Regulation R638: Requirements for protective clothing

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Personal Protective Equipment (PPE) in the food industry primarily protects food from possible contamination by the food handler.  Protective clothing may include:

  • hair nets
  • jackets and trousers
  • safety shoes
  • overall or dust coats

PPE may also be designed to protect food handler from possible injury and environmental conditions that could be detrimental to their health and well-being. It is important that the PPE remains clean and is not worn outside the processing or food handling area. Improper use of PPE could result in food contamination, which consequently could result in consumers getting sick or injured. PPE, therefore, protects food from being contaminated and protect the consumer from foodborne illnesses. The first thing a food handler should do before commencing a day’s shift is to wear clean PPE then wash their hands effectively.

 

 

What does the regulation R638 of 2018 say about PPE?

Below is a summary of the standard and requirements for protective clothing as per Regulation R638 of 2018. This regulation gives guidance on what the basic requirements of PPE are in relation to food handling facilities.

9(1) A person may not handle or be allowed to handle food without wearing suitable protective clothing as specified in sub-regulation 2.

Depending on the nature of handling, high risk, high care or ambient temperature, applicable PPE can range from wearing of hairnets, bear nets, disposable gloves, sleeves, aprons and other suitable PPE. The facility should determine which PPE is most suitable based on the nature of the process, the risk of product contamination and the impact of the food handling process on the food handler.

9(2) PPE of a person handling food that is not packed must:

(a) Be clean and neat when the person begins to handle the food;

  • Preferably, PPE should be of a bright colour to ensure a person can easily spot it when it becomes soiled or dirty. Unhygienic PPE can potentially contaminate food products with harmful bacterial rending food unsafe for consumption.

(b) At all times during the handling of the food, be in such a clean condition and be of such design and material that it cannot contaminate the food;

  • PPE must not have button above the waist since the button may be a physical hazard that could fall into food. PPE should not have any exposed zippers because food residue could stick in between leading to microbial contamination. Imagine a sticky zipper because of rotten food! Yuck !!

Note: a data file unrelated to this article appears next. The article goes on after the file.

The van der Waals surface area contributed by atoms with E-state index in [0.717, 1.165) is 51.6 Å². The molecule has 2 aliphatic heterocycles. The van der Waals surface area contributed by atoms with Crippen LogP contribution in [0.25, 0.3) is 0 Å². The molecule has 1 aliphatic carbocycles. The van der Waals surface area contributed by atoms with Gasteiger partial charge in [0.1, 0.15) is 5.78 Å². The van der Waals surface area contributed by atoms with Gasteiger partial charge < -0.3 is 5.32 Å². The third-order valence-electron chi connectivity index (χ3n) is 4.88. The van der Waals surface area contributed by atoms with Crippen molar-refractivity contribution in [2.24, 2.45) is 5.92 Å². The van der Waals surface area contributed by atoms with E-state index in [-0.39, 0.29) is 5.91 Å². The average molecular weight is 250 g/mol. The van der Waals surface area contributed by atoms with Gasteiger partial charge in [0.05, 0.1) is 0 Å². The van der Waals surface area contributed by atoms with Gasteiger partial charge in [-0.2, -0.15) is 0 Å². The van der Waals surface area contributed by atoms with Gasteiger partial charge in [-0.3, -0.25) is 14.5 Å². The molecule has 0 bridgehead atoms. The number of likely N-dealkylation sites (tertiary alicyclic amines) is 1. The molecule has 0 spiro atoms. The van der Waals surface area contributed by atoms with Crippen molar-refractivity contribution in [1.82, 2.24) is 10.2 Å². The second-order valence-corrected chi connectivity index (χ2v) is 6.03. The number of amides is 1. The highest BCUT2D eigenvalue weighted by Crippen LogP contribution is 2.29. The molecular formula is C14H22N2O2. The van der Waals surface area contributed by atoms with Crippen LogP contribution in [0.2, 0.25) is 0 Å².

(c) Be so designed that the food cannot come into direct contact with any part of the body, excluding the hands:

  • Human being provide ideal conditions for microorganisms such as Staphylococcus aureus to thrive. It is therefore critical to ensure that all parts of our bodies are adequately covered by applicable PPE to prevent bacterial food contamination. If your food manufacturing process requires you to use exposed body parts e.g. in a small artisan cheese factory, cheese makers would sometimes use their hands to mix ingredients with milk in a cheese vat, ensure that your arms are thoroughly washed.

9(3) Visitors to food premises must, where applicable wear suitable protective clothing.

  • Contractors, suppliers and visitors also need to adhere to food safety requirements of wearing applicable clean PPE. They also need to be free from contagious or infectious diseases like jaundice, diarrhoea, fever, nausea, discharge from nose, eyes and ears.

Apart from keeping PPE under hygienic conditions, food handlers should ensure they do not have exposed body parts that may have cut or grazes.  PPE from high risk or high care areas must be separated from PPE in low risk areas to avoid cross contamination. PPE must never leave the food handling facility, old and torn PPE must be replaced. The facility should ensure there are strict controls in place to prevent contamination of PPE. It is the responsibility of the facility to ensure employees were clean, and contamination free PPE.

Rules for Protective Clothing

  • Collect clean protective clothing prior to starting work
  • All persons must wear hairnets or an approved headgear in the Factory
  • No sitting anywhere in protective clothing
  • Avoid using strong perfumes or scented chemicals on PPE
  • No protective clothing may be worn outside borders of the premises
  • Protective clothing must be stored in lockers dedicated for protective clothing and should not be stored with food or personal items
  • Plastic protective wear to be disposed of after use in the waste bins provided on leaving the production area
  • Personnel protective equipment must be changed or cleaned when it becomes contaminated by obnoxious matter or becomes dirty
  • Personnel may only change into protective clothing in allocated areas
  • Replacement of damaged clothing must be done immediately to prevent any risk of contamination
  • Protective clothing is laundered on site and issued to the workers every week
  • Plaster inspections will be done twice a day, before production commences and after lunch time
  • It is the responsibility of all employees to ensure that the plaster does not go into the cartons
  • Gloves, if worn, must not be chipped, and must be regularly monitored to ensure they are not chipped at any point

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